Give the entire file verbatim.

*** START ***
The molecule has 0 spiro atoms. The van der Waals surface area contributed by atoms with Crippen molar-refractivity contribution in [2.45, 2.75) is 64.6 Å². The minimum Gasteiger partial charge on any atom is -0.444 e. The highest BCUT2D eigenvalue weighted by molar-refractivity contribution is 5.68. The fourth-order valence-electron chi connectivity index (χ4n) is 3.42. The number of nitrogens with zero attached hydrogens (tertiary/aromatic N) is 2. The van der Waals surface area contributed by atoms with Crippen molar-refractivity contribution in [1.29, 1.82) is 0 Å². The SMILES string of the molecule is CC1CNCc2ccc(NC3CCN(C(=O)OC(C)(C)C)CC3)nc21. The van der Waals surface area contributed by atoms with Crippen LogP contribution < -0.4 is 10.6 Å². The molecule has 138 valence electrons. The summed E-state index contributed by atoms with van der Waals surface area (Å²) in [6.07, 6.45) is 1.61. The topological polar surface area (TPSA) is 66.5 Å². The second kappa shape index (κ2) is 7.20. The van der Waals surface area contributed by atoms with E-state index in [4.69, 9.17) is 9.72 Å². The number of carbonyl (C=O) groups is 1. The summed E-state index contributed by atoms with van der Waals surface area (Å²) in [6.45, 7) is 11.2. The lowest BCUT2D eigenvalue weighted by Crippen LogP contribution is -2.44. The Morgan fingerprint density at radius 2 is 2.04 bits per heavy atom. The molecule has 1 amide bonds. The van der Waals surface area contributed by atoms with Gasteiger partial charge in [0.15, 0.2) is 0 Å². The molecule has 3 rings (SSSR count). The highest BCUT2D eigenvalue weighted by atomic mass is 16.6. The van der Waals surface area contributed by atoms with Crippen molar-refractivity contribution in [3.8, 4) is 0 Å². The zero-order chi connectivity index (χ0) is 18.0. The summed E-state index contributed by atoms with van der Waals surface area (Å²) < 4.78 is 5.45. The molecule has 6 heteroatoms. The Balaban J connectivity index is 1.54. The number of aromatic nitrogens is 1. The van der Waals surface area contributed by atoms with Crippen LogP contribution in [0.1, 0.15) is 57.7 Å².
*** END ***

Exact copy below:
The molecule has 0 spiro atoms. The van der Waals surface area contributed by atoms with Crippen molar-refractivity contribution in [2.45, 2.75) is 64.6 Å². The minimum Gasteiger partial charge on any atom is -0.444 e. The highest BCUT2D eigenvalue weighted by molar-refractivity contribution is 5.68. The fourth-order valence-electron chi connectivity index (χ4n) is 3.42. The number of nitrogens with zero attached hydrogens (tertiary/aromatic N) is 2. The van der Waals surface area contributed by atoms with Crippen molar-refractivity contribution in [1.29, 1.82) is 0 Å². The SMILES string of the molecule is CC1CNCc2ccc(NC3CCN(C(=O)OC(C)(C)C)CC3)nc21. The van der Waals surface area contributed by atoms with Crippen LogP contribution < -0.4 is 10.6 Å². The molecule has 138 valence electrons. The summed E-state index contributed by atoms with van der Waals surface area (Å²) in [6.07, 6.45) is 1.61. The topological polar surface area (TPSA) is 66.5 Å². The second kappa shape index (κ2) is 7.20. The van der Waals surface area contributed by atoms with E-state index in [4.69, 9.17) is 9.72 Å². The number of carbonyl (C=O) groups is 1. The summed E-state index contributed by atoms with van der Waals surface area (Å²) in [6.45, 7) is 11.2. The lowest BCUT2D eigenvalue weighted by Crippen LogP contribution is -2.44. The Morgan fingerprint density at radius 2 is 2.04 bits per heavy atom. The molecule has 1 amide bonds. The van der Waals surface area contributed by atoms with Gasteiger partial charge in [0.15, 0.2) is 0 Å². The molecule has 3 rings (SSSR count). The highest BCUT2D eigenvalue weighted by atomic mass is 16.6. The van der Waals surface area contributed by atoms with Crippen molar-refractivity contribution in [3.8, 4) is 0 Å². The zero-order chi connectivity index (χ0) is 18.0. The summed E-state index contributed by atoms with van der Waals surface area (Å²) < 4.78 is 5.45. The molecule has 6 heteroatoms. The Balaban J connectivity index is 1.54. The number of aromatic nitrogens is 1. The van der Waals surface area contributed by atoms with Crippen LogP contribution in [0.1, 0.15) is 57.7 Å².